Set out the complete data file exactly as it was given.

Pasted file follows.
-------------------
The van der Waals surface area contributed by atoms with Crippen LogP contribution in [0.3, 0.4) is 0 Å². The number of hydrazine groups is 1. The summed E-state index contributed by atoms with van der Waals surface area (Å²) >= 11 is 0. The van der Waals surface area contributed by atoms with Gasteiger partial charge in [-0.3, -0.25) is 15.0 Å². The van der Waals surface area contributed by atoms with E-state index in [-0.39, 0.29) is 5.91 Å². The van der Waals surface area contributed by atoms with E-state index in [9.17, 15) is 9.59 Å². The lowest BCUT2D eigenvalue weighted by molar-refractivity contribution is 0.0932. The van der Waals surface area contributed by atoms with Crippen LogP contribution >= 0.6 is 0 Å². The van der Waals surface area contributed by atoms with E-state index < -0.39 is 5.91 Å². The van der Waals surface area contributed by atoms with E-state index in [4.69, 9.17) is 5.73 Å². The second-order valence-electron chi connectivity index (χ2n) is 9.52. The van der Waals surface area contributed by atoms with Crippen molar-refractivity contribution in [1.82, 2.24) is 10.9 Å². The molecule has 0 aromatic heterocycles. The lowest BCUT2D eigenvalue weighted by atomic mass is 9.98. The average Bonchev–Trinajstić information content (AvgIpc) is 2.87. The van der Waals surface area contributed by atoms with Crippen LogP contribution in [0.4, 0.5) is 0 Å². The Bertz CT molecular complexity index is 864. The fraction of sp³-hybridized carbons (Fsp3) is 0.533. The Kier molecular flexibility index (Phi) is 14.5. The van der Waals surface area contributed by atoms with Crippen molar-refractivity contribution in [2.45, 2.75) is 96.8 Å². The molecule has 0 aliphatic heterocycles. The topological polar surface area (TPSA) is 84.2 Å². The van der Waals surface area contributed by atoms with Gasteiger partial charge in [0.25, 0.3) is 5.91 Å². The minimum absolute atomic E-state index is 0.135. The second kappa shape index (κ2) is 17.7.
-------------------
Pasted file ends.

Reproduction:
The van der Waals surface area contributed by atoms with Crippen LogP contribution in [0.3, 0.4) is 0 Å². The number of hydrazine groups is 1. The summed E-state index contributed by atoms with van der Waals surface area (Å²) >= 11 is 0. The van der Waals surface area contributed by atoms with Gasteiger partial charge in [-0.3, -0.25) is 15.0 Å². The van der Waals surface area contributed by atoms with E-state index in [-0.39, 0.29) is 5.91 Å². The van der Waals surface area contributed by atoms with E-state index in [9.17, 15) is 9.59 Å². The lowest BCUT2D eigenvalue weighted by molar-refractivity contribution is 0.0932. The van der Waals surface area contributed by atoms with Crippen LogP contribution >= 0.6 is 0 Å². The van der Waals surface area contributed by atoms with E-state index < -0.39 is 5.91 Å². The van der Waals surface area contributed by atoms with E-state index in [4.69, 9.17) is 5.73 Å². The second-order valence-electron chi connectivity index (χ2n) is 9.52. The van der Waals surface area contributed by atoms with Crippen molar-refractivity contribution in [1.82, 2.24) is 10.9 Å². The molecule has 0 aromatic heterocycles. The lowest BCUT2D eigenvalue weighted by atomic mass is 9.98. The average Bonchev–Trinajstić information content (AvgIpc) is 2.87. The van der Waals surface area contributed by atoms with Crippen LogP contribution in [0.4, 0.5) is 0 Å². The Bertz CT molecular complexity index is 864. The fraction of sp³-hybridized carbons (Fsp3) is 0.533. The Kier molecular flexibility index (Phi) is 14.5. The van der Waals surface area contributed by atoms with Crippen molar-refractivity contribution in [2.45, 2.75) is 96.8 Å². The molecule has 0 aliphatic heterocycles. The topological polar surface area (TPSA) is 84.2 Å². The van der Waals surface area contributed by atoms with Gasteiger partial charge in [0.25, 0.3) is 5.91 Å². The minimum absolute atomic E-state index is 0.135. The second kappa shape index (κ2) is 17.7.